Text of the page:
"But I don't want to sound too confident. The banks are not very transparent and we need to move the process on a lot quicker because the quicker we deal with the problem the more prosperous an economy we'll live in."

Commenting on the increasing trend towards business people choosing to go bankrupt as a means of getting free from the stress of debt, Conor says it shouldn't have to be an option in most cases.

"Why should you (go bankrupt)? Ulster Bank are owned by RBS which is 82% owned by the taxpayer. They were bailed out. What we're saying is let's restructure the debt," he said.

"Governments and banks have restructured their debts in the last few years, so why is it unreasonable for a borrower to do the same? The answer is its not, however there is a process you have to enter into and that's what we do through our practice."

EMPOWERMENT

The idea of empowering people to present new ideas to their banks and take back control of their debts is something Nick Leeson says attracted him to join GDP.

"The reason that is important to me is that I found myself, obviously, in financial difficulty – maybe on a grander scale than most people, although there are some who are in difficulty on a grander scale than I was," he explains.

"But the thing that happened to me when I was in prison in Singapore is that I was diagnosed with cancer. I didn't know how to find a path forward. The doctors told me everything they needed to tell me and most of it flew over my head and didn't make an impression on my thought patterns, which wasn't healthy. By reading a book on colon cancer and gaining more knowledge I became part of the process, which was enlightening and made me feel I could ask questions and be part of my recuperation," he adds. "Banking, law and medicine are all fairly similar in that the general public don't know very much about them and we're very reliant on what we're told. That is a very dangerous situation, especially in the world of finance at the moment because there aren't that many experts out there."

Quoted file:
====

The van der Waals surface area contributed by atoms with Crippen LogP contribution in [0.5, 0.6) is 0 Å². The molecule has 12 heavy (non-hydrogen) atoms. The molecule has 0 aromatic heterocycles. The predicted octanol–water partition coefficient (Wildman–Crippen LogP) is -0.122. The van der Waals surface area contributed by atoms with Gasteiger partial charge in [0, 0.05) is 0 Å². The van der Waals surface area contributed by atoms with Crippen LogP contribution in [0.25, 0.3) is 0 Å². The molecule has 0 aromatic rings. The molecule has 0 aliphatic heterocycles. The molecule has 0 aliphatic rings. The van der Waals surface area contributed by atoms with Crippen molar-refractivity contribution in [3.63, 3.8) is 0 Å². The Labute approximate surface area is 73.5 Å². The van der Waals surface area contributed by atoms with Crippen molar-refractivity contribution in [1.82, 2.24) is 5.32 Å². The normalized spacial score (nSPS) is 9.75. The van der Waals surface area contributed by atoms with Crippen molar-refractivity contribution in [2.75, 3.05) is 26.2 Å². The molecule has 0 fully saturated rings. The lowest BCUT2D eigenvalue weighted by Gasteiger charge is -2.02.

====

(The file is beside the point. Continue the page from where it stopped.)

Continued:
Having lived in Galway for the past decade Leeson doesn't believe the banking community in Dublin will have any problem accepting him in his new role as a mediator.

"Strangely enough the negative perception of me is probably reduced in the banks rather than heightened. In this day and age for a bank to have preconceived ideas about me would be slightly disingenuous because they've been disgraced themselves. I don't think there are any bankers up on the parapet shouting about my appointment because we're bringing a solution," he said.

"One of the problems I see in the South is that after the crash many people thought they could keep hold of everything. There's never been any history of repossessions in Ireland. It is a slow process for them to accept there will be a bit of pain in the resolution."

Conor Devine says that the situation in the Republic is about 18 months behind the North in terms of attitudes towards more innovative mediated solutions. That is further complicated by new insolvency legislation and the huge influence of the National Asset Management Agency (NAMA).

"All we're asking from people like NAMA is to be fair and open and transparent with the borrower. They are a bank and they are supposed to be working with the borrowers. We're seeing in many cases the opposite of that, which is worrying," he comments.

One of the biggest issues Devine sees for the year ahead is zombie companies.

He defines "zombies" as trading business who, while still doing well in their core business, are having profits drained away from them by banks to pay for associated loans on property which the company's directors perhaps took out to develop land as a sideline during the property market boom.

He sites Patton Construction as a prime example of a firm which was trading relatively well but was pulled down by the sharp drop in the value of the property assets it had invested in.

"There is a huge issue at the moment with zombie companies, they are all over Northern Ireland. Those associated loans mean they can't invest, can't reinvigorate, can't grow," says Conor.

"It is like an illness nobody talks about. There are nine counties in Ulster, seven in Northern Ireland, and every county has tens if not hundreds of these zombie companies. There will come a time when those property loans will become unserviceable. It can all be solved by engagement and settlement but that means pain for the bank as well as the borrower."